How to handle redundancy and what to do next
Being made redundant is never easy, but unfortunately it does happen. For many people, redundancy is a daunting prospect that brings with it financial concerns and confidence knocks, but it is something that you can recover from. In this blog we’ll talk you through what to do if you’re made redundant and how you can turn this negative into a positive and get your career back on track.
Whether your redundancy has been as a result of a change in team structure, company cut backs, or unprecedented circumstances like the coronavirus outbreak; it can be a bitter pill to swallow. But rather than taking it personally or panicking, it’s important to take a breath, refocus and move forward.
If you’ve recently been made redundant, here’s what you need to do next:
Process the information
It’s important to take the time to digest the information that you have been given during your redundancy process. It’s likely you’ll have had an overview of what happens next, along with added details from your company’s policies and procedures, so be sure you take the time to understand them.
What’s the notice period? What will you get as redundancy pay? Does this include unused holidays? Is there an option to move to another role within the company? Will you be allowed time off to find a new role during your notice/consultation period? Start by checking all of these things with your employer to avoid any confusion and uncertainty.
Avoid knee-jerk reactions
It’s common to feel emotional about getting made redundant but important that you don’t take it personally and burn any bridges with your employer. Redundancies are difficult for both the employee and the employer so throughout the process try to stay calm and professional. It’s also likely that you’ll need your employer to provide you with a reference, so getting one that glows will be really helpful when you’re on the hunt for a new role.
Updating your CV after a redundancy
Once you’ve come to terms with being made redundant and feel ready to find your next challenge, it’s vital you get straight to updating both your CV and LinkedIn profile. Put it out there that you’re available and looking for a new role, as many of your connections might be able to point you in the direction of a new position - you never know who might be hiring!
When updating your CV, you don’t need to include a reason for leaving your last position, as it’s something that you can discuss once you’re selected for an interview. The same goes for including that you’ve been made redundant. Take a look at our guide to updating your CV if you need tips, as it’s filled with help to get your most powerful marketing tool doing its job.
Build your network
Along with updating your CV and LinkedIn profile, it’s vital that you leverage your network. Build a team of advocates by using your connections to help rustle up leads and bolster your search. Choosing a specialist recruitment agency to assist you in your search can also be a help. We can act as your wing person, telling you who’s hiring in your field at the moment, making introductions and using our huge network of connections to find the best role and company for you.
Make a plan of action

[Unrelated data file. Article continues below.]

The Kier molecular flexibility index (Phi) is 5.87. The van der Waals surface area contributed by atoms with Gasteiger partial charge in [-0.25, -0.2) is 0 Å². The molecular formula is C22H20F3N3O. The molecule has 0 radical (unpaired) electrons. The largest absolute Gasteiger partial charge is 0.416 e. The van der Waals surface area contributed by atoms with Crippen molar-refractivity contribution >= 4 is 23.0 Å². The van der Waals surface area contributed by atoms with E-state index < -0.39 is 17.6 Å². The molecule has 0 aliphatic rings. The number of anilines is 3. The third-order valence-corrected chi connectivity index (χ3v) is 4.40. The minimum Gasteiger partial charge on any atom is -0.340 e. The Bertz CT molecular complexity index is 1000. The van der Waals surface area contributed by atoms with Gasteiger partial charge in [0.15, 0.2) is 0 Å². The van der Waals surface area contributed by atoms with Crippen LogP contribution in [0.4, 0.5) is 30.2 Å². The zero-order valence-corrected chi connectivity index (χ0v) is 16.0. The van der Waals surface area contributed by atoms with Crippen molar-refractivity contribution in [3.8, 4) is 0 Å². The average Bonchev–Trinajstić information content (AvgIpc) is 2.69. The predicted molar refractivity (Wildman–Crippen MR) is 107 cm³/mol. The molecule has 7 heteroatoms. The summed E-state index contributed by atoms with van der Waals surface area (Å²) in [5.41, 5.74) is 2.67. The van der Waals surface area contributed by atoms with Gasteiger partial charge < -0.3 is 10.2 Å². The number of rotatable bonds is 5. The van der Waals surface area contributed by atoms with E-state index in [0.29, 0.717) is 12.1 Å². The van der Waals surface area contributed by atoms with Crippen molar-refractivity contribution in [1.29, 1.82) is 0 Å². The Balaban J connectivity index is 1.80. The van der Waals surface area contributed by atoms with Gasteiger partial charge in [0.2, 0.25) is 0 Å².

It can be really hard to pick yourself up after a redundancy but making a plan of action will give you a new and much needed sense of control. Treat looking for a new job, like a job. Decide what time you’re going to start and the steps you’re going to take to find yourself your next role.
For some people, redundancy can give them a new lease of life; making that career change they’d been considering for a while, learning a new skill, doing a course or setting up on their own.
During these uncertain times, setting up your own business without leaving your home may not seem at all realistic, but putting the building blocks in place certainly is. The Open University has made nearly 1,000 of its courses free so whether you want to learn a new skill, or advance in your field there are lots to choose from. You can also check out our list of 10 free marketing and digital courses.
If you do fancy a change, you could look at alternatives to permanent roles by securing yourself a freelance contract or interim position. There are more than five million self-employed people in the UK and for many people the freedom of being a freelancer allows a much better work-life balance.
Paddy Wells, Contract Marketing Recruitment Lead at Forward Role says; “I’ve been recruiting contract and interim professionals for over 8 years now and I think it’s a brilliant career path for many people. Interim roles offer huge variety to your day to day work and the projects you pick up can have a very high earning potential. Contracting can do the same and for many people it can help bridge the gap between permanent roles.”
For many, the option to freelance is the ideal solution after a redundancy as taking on a temporary role allows you to really understand what your next move will be. If this is something that appeals to you but you’re not sure where to start, get in touch with our specialist Contract Team who will be able to run through how to set yourself up and where to begin finding your first temporary assignment.
If you’ve recently been made redundant and are wondering what to do next we’re always on hand with help, advice and support. You can give us a call today on 0161 914 8499 / 0203 887 0307 or email us on email@example.com.